Subtext is a product of Renaissance Learning company (yes, of Accelerated Reader software fame), designed as a “collaborative ereading experience for K12 classrooms.” I chose to use the free, basic version of the app, which provided us with enough functionality. Alternatively, for a fee, users can upgrade to the premium features, offering access to CCSS-aligned assignments, text-to-speech option, and access to leveled nonfiction and informational texts. The only premium feature I would have liked to try out is the ability to track student progress. But since my group consisted of only seven students, it probably would not have made a difference. The basic version provided us with enough adequate functionality to upgrade our novel study to a new form of a social reading experience.
The app offers access to a large collection of ebooks, some for a fee and some are free. Since our classic is available in the public domain, we all downloaded a free version of Around the World in 80 Days directly into the app. I then created a “5th Grade Reading” group, inviting all seven members to join. Instructors have the ability to “enable student restrictions”, effectively preventing students from navigating the Web and sharing notes. I am not sure what the point of such restrictions is in an ereading environment, so opted to not turn them on.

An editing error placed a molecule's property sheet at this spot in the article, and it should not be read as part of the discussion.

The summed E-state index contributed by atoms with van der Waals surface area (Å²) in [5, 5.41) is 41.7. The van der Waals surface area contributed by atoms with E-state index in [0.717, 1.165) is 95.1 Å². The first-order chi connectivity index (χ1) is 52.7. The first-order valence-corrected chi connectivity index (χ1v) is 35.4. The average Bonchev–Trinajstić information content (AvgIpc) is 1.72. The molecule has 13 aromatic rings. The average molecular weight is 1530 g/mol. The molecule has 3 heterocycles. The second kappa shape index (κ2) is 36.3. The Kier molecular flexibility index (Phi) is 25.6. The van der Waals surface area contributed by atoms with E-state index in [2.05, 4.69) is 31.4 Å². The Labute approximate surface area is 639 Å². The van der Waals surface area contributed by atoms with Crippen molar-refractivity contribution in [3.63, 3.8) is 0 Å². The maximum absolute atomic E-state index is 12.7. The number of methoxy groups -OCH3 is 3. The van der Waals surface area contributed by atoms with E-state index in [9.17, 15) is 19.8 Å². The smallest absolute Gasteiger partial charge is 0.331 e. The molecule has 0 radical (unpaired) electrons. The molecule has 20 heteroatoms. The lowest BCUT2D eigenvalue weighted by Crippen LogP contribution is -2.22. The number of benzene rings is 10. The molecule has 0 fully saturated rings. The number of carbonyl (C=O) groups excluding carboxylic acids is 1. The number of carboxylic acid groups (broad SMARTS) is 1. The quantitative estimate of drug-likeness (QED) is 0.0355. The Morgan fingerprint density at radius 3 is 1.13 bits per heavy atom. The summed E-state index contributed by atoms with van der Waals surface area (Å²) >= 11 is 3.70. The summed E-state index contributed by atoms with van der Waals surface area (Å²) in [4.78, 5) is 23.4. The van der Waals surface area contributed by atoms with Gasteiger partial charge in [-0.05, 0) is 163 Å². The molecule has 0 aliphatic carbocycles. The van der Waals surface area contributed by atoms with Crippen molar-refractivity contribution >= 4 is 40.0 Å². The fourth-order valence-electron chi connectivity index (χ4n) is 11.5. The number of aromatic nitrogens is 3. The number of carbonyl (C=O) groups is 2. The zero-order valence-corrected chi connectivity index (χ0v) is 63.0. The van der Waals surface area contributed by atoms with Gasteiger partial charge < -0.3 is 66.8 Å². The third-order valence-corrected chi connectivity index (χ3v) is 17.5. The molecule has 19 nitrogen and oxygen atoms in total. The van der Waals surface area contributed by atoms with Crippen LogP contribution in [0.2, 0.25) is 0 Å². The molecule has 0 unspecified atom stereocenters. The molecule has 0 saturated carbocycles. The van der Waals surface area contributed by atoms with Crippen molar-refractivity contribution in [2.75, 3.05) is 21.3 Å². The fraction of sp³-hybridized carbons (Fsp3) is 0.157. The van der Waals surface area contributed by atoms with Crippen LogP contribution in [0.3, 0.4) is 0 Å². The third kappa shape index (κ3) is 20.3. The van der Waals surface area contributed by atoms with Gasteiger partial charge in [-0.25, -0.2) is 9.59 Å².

Mostly students read outside of our limited class time. To ensure students were reading more deeply and to assess understanding, I built discussion questions, multiple choice assessments, and polls directly into the text. These features allowed me to view and assess student responses prior to our next meeting in order to then focus on those parts of the text that needed clarification. As the teacher, I had the option to hide all responses until students submitted their answers.